A reply to Thomas Friedman

Louis Proyect lnp3 at SPAMpanix.com
Tue Apr 24 07:28:04 MDT 2001


NY Times, April 24, 2001

FOREIGN AFFAIRS

Protesting for Whom?

By THOMAS L. FRIEDMAN

ACCRA, Ghana - I thought about going to the Quebec Summit of the Americas,
but I lost my gas mask so I decided to go to Africa instead. It's
interesting listening to Africans talk about globalization. While the
protesters in Quebec were busy denouncing globalization in the name of
Africans and the world's poor, Africans themselves will tell you that their
problem with globalization is not that they are getting too much of it, but
too little.

[Correction: it is the African elites that favor globalization.]

That's not surprising, because if you actually look around Africa you see
that the countries that are the most democratic, where the people have the
most freedom to choose - South Africa, Nigeria, Ghana - are the most
pro-trade, the most integrated in the world economy and the most
globalized. The countries that are led by dictators, are the least open and
where the people have the least freedom to choose - Sudan, Zimbabwe,
Liberia, Libya etc. - are those most hostile to globalization, openness and
trade in goods and services.

[Nigeria has freedom to choose? Tell that to the Ogoni people. Shell has
the right to choose. The choice of the Ogoni people is between
oil-pollution and bullets. It is certainly news to me that Zimbabwe is
hostile to globalization. Robert Mugabe has been as accommodating to the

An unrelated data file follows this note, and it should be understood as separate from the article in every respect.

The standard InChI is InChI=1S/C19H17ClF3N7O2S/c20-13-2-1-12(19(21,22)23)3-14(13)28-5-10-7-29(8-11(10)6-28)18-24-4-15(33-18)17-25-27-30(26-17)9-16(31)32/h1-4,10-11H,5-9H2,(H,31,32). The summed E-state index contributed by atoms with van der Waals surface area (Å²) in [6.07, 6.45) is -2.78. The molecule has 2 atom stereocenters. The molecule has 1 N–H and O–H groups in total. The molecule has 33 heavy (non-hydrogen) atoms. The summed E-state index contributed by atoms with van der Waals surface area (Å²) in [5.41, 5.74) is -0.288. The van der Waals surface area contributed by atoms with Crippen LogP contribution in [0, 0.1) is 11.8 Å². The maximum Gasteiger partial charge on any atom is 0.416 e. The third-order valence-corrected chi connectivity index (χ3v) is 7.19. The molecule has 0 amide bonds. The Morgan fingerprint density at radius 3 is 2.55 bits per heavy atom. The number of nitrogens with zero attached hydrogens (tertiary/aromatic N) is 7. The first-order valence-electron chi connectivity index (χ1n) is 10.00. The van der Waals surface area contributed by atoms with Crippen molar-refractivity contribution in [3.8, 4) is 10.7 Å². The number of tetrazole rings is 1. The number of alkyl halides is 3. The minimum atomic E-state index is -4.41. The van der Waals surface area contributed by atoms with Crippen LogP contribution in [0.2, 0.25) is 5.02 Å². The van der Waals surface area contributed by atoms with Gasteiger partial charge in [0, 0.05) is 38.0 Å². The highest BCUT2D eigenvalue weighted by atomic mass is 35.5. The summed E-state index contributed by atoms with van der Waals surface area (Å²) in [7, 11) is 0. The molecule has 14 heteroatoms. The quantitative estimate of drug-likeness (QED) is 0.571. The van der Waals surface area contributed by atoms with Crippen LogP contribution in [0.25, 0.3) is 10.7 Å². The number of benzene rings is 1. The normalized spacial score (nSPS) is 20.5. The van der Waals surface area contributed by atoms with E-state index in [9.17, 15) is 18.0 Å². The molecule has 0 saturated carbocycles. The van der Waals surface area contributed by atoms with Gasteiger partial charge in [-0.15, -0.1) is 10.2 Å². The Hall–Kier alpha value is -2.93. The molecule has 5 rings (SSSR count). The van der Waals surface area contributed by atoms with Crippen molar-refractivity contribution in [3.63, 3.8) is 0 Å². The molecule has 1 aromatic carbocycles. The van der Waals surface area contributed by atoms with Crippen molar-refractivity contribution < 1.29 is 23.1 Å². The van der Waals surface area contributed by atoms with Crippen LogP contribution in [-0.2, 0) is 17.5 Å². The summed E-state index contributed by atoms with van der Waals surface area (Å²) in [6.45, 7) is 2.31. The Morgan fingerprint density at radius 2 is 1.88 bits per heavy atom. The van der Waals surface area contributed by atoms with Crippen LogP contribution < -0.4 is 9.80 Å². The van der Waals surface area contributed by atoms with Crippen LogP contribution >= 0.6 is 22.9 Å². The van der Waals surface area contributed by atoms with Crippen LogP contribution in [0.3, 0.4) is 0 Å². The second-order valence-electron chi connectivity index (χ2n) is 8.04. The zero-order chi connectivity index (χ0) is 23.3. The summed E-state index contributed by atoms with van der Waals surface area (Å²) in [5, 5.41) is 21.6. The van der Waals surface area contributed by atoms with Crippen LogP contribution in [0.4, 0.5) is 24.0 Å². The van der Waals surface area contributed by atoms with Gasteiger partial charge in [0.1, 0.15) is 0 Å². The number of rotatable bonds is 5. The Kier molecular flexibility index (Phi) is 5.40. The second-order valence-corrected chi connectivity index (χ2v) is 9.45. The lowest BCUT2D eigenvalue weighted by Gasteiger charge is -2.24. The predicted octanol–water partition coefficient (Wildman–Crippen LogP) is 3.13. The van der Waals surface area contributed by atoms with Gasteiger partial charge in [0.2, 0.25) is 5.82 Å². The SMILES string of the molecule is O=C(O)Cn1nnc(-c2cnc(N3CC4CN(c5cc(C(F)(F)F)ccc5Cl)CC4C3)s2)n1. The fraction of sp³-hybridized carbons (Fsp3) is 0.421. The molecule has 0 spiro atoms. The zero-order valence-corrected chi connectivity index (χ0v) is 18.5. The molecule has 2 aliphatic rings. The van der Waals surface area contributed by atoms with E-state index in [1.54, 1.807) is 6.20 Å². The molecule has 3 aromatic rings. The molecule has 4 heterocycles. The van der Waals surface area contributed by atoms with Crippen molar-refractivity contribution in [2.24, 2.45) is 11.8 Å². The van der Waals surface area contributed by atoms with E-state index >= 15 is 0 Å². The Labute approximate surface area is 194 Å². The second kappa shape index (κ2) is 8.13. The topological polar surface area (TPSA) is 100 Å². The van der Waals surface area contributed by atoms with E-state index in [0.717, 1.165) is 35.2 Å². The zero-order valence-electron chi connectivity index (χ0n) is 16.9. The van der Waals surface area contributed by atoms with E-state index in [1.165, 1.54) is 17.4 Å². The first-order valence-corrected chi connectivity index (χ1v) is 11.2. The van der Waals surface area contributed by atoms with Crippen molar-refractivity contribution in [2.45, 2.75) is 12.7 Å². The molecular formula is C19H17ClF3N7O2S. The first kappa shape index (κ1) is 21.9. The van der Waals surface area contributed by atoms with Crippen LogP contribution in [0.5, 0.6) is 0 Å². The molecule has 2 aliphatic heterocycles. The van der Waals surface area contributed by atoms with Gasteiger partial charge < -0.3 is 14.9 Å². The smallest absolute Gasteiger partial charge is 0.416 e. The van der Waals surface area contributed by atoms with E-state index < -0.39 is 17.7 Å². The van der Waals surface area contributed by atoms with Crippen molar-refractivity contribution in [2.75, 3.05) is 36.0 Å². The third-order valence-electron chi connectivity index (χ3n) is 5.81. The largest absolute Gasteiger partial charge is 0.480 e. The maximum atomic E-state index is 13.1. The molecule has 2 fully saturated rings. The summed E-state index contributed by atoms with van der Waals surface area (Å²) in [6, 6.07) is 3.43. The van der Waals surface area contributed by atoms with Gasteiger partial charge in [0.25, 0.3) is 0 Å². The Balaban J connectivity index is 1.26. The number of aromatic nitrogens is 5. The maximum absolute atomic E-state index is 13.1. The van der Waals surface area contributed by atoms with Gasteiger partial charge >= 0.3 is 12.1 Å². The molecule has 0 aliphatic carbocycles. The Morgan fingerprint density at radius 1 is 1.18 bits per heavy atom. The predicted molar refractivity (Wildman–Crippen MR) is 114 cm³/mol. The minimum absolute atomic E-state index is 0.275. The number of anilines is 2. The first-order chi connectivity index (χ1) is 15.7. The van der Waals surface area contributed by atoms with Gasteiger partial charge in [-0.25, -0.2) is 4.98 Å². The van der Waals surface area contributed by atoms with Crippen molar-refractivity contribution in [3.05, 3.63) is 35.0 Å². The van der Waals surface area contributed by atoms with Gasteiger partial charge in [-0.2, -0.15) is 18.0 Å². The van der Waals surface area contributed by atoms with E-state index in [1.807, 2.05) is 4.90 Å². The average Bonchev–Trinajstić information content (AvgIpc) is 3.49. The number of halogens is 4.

IMF as Turkey's Ecevit. He is only opposed to such forces rhetorically.]

So if you were wondering why you saw so few Africans joining the anti-
globalization "festival" in Quebec, it's because they understand that -
with the exception of the environmentalists - this anti-globalization
movement is largely the well intentioned but ill informed being led around
by the ill intentioned and well informed (protectionist unions and
anarchists), who do not serve Africa's interests.

[With Friedman's swipe at protectionist unions and anarchists, I almost
feel impelled to got to work for the Teamsters and join an anarchist
groups. Unfortunately there appears to be no such thing as an anarchist
group.]

Last year this same anti-globalization gang, in its most shameful hour,
tried to block Congressional passage of the African Growth and Opportunity
Act - a bill enabling Africa's poorest countries to export textiles to the
U.S. with little or no tariffs, which is critical for creating lots of
low-skilled jobs. Eventually the bill squeaked through. The early result?
Madagascar's textile exports to the U.S. are up 120 percent, Malawi's are
up 1,000 percent, Nigeria's are up 1,000 percent and South Africa's are up
47 percent. Real jobs for real people.

[Actually this trade agreement is hardly the favor to struggling African
peoples that Friedman represents it as. In a June 30, 2000 Financial Times
piece, Jagdish Bhagwati (an outspoken "globalization" advocate cited
favorably by Friedman below) writes, "The act reads superficially as if it
were an 'aid package, a one-way grant of free trade to the poor countries
in Africa. But this gift horse is actually a Trojan horse. The tariff
preferences in the act are contingent on preferential purchases of inputs
from the US. For example, for duty-free access, shirts assembled by the
qualifying African country must be made from fabrics formed and cut in the
US. In addition, the fabric must be made from US yarns. This forces on
Africa imports from the US, displacing cheaper imports from elsewhere."]

Ghana, like so many African countries, has largely lived off aid and the
export of raw materials. But for the first time it is developing an
information sector to do data processing for American Express and Aetna,